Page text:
Law mandates home carbon monoxide detectors
The carbon monoxide poisoning of a Glassport mother and her four children last week provided a grim reminder of the threat posed by the odorless gas.
A state law aims to reduce such incidents by expanding the requirement for carbon monoxide detectors in homes. By June 2015, detectors will be required in all multi-family dwellings and rental properties with a fossil fuel-burning heater or appliance, fireplace or attached garage. Sellers will be required to say in property disclosures whether their buildings have detectors.
“Certainly we want to make sure that our residents are safe, but it's a significant mandate,” said James Eichenlaub, executive director of the Apartment Association of Metropolitan Pittsburgh.
The law requires property owners to pick up the tab for installing at least one detector near bedrooms in each housing unit. That could cost millions of dollars.
Census figures show the Pittsburgh metropolitan area is home to more than 300,000 rental units. Detectors cost $20 and up. It's unknown how many units have detectors.
Eichenlaub said apartment owners and landlords will have to revise lease agreements to advise tenants of their responsibilities.
The law, signed by Gov. Tom Corbett in December, requires tenants to maintain the detectors.
“It's not something that can just be done overnight,” Eichenlaub said.
Sen. Pat Browne, R-Lehigh County, knows that. He's been proposing related legislation for years.
“Pennsylvania leads the nation in fatalities as a result of accidental carbon monoxide poisoning,” Browne said, citing data from the Centers for Disease Control and Prevention. “The best way to address this danger is prevention through the installation of carbon monoxide detectors.”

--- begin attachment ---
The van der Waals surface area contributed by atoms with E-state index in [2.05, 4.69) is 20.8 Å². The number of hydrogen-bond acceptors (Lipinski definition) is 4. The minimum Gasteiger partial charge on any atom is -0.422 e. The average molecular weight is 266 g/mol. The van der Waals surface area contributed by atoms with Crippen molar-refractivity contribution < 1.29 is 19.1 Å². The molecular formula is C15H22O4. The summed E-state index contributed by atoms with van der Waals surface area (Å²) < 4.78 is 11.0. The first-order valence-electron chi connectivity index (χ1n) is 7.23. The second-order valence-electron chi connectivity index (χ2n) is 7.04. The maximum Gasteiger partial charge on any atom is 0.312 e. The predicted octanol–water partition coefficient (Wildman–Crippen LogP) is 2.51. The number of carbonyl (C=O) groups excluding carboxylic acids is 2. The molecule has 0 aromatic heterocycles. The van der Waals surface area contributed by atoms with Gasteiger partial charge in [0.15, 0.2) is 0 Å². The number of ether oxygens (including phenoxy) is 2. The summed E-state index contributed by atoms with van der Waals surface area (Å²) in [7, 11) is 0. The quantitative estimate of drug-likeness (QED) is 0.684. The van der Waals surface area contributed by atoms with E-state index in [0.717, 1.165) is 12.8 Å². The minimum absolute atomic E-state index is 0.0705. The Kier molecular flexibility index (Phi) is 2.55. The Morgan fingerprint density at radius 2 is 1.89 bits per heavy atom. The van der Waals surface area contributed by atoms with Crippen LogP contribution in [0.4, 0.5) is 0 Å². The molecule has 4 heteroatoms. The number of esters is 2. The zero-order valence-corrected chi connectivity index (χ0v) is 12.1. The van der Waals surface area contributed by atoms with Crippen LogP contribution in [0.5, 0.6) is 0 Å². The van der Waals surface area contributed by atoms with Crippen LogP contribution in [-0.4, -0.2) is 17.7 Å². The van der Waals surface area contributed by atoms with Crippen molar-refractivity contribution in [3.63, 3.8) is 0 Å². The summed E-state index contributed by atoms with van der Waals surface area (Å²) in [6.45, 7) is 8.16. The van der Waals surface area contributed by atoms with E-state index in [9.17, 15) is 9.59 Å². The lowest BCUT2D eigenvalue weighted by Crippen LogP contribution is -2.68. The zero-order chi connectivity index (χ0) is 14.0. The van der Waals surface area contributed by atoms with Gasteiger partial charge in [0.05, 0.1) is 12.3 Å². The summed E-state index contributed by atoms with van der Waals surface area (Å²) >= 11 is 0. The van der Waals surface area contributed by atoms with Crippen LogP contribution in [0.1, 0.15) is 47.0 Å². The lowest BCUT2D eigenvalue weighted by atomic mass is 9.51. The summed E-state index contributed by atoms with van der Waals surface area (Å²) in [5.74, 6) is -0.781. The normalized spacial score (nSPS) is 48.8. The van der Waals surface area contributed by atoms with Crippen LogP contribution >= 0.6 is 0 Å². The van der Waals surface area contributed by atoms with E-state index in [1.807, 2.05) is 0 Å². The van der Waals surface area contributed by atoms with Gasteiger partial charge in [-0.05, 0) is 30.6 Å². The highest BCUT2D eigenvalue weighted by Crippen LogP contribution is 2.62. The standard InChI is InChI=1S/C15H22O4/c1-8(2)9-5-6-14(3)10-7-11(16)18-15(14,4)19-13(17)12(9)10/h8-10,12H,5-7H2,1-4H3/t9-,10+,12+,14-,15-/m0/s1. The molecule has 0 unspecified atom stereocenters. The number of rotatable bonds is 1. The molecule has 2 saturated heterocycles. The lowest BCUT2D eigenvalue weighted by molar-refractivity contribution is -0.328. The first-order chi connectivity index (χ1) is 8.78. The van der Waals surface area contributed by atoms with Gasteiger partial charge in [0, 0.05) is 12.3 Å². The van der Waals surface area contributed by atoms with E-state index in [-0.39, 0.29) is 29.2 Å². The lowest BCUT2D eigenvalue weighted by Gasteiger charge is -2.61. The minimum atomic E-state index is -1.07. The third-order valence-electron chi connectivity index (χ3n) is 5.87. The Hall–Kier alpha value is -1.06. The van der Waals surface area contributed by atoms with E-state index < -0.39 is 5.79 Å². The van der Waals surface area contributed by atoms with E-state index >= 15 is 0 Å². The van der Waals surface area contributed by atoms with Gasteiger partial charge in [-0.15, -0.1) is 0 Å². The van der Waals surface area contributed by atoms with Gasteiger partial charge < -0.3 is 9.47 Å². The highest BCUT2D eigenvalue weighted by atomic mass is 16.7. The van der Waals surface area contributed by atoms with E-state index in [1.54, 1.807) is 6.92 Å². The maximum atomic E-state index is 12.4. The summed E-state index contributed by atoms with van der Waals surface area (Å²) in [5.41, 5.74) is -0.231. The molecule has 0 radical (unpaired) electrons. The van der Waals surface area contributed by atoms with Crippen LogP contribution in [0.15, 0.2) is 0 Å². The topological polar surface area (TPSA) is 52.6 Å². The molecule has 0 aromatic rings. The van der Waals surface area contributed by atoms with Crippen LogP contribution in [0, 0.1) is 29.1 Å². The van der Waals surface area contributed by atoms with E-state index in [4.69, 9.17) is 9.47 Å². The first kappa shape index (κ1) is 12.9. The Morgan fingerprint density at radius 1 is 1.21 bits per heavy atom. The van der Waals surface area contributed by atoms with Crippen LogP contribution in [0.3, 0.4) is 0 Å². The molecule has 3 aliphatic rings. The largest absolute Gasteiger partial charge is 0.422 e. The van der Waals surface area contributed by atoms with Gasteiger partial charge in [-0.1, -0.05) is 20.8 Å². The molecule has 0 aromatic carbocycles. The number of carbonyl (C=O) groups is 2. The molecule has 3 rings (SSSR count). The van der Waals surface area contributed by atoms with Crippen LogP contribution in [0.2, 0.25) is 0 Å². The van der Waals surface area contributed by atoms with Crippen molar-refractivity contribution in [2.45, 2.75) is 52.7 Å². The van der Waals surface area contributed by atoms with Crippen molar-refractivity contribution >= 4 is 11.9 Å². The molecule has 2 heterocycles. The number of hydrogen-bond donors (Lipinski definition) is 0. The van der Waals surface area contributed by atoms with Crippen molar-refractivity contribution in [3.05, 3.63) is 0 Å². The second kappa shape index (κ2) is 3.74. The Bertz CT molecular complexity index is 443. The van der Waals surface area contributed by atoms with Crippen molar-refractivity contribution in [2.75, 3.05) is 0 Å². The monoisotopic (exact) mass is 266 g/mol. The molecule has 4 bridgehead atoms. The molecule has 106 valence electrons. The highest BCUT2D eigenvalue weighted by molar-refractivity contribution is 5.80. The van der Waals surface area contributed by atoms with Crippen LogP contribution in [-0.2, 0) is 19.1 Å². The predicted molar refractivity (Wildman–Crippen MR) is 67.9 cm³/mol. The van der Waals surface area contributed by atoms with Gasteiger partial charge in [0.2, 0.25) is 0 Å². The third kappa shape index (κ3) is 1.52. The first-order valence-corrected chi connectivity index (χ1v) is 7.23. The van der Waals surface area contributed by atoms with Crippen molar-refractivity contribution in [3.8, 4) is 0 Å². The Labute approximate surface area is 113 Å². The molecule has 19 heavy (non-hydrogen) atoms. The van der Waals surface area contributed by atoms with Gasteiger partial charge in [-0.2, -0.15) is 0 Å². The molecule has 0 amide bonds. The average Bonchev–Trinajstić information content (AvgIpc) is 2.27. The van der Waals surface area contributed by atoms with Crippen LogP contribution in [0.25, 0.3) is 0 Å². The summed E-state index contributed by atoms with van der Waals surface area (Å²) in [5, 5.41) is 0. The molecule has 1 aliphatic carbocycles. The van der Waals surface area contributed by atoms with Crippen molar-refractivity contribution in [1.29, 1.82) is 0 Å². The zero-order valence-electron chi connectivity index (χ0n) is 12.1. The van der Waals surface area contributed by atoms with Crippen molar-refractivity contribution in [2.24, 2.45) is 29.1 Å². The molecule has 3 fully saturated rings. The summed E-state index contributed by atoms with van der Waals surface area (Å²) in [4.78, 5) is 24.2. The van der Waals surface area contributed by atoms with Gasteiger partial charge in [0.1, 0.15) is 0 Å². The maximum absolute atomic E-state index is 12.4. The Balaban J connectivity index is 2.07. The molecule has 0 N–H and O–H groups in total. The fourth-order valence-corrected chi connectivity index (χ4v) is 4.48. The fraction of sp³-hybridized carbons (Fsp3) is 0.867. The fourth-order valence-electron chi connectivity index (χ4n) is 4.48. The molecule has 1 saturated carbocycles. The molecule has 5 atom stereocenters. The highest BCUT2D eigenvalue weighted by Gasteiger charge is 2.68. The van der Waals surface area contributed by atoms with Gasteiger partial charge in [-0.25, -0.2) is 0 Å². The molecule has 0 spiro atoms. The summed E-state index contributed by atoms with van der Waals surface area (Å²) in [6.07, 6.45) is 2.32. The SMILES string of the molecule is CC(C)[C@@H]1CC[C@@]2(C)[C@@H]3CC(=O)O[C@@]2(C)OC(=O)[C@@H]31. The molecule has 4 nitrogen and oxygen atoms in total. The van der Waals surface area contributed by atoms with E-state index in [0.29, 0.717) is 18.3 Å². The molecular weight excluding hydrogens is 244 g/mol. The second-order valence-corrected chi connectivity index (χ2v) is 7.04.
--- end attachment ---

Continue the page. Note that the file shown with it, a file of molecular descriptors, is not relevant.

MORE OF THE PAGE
Carbon monoxide poisoning results in an average of 450 deaths and more than 20,000 emergency room visits annually, according to the CDC.
The Allegheny County Medical Examiner's Office reported 15 accidental carbon monoxide poisoning deaths over the past six years. That included three last year, the highest total in three years.
The law might not have helped the Glassport family, which survived the poisoning on the evening of March 19.
The landlord, listed as Yehudai Amit, faces citations for various code violations, including failing to have the single-family, rental home inspected before the family moved in, said Glassport building inspector Steve Volpe. It remains unknown whether the home had carbon monoxide detectors, he said.
Volpe said he inspected the home the following morning and it had three detectors, along with what appeared to be ductwork, vents and a new hot water heater.
“The night before, the fire chief said a vent was so rusty that you could poke your finger through it. The next morning, they had a brand new one,” Volpe said. Amit could not be reached.
The family was treated at UPMC Presbyterian when the mother, a nurse, took the family to the hospital when one daughter appeared disoriented and had trouble with her balance and another daughter complained of a headache, Volpe said.
“Everyone should have at least one detector, regardless of the law,” said Mt. Lebanon fire Chief Nicholas Sohyda, who has two in his home — one in the area of its bedrooms and the other near the furnace and hot water heater in the basement.
David Namey, manager of the county Health Department's housing and community environment program, has three detectors in his home.
“One incident like the one in Glassport is too many. You can get a good detector for $20. It's well worth it,” Namey said.
Tom Fontaine is a Trib Total Media staff writer. Reach him at 412-320-7847 or firstname.lastname@example.org.
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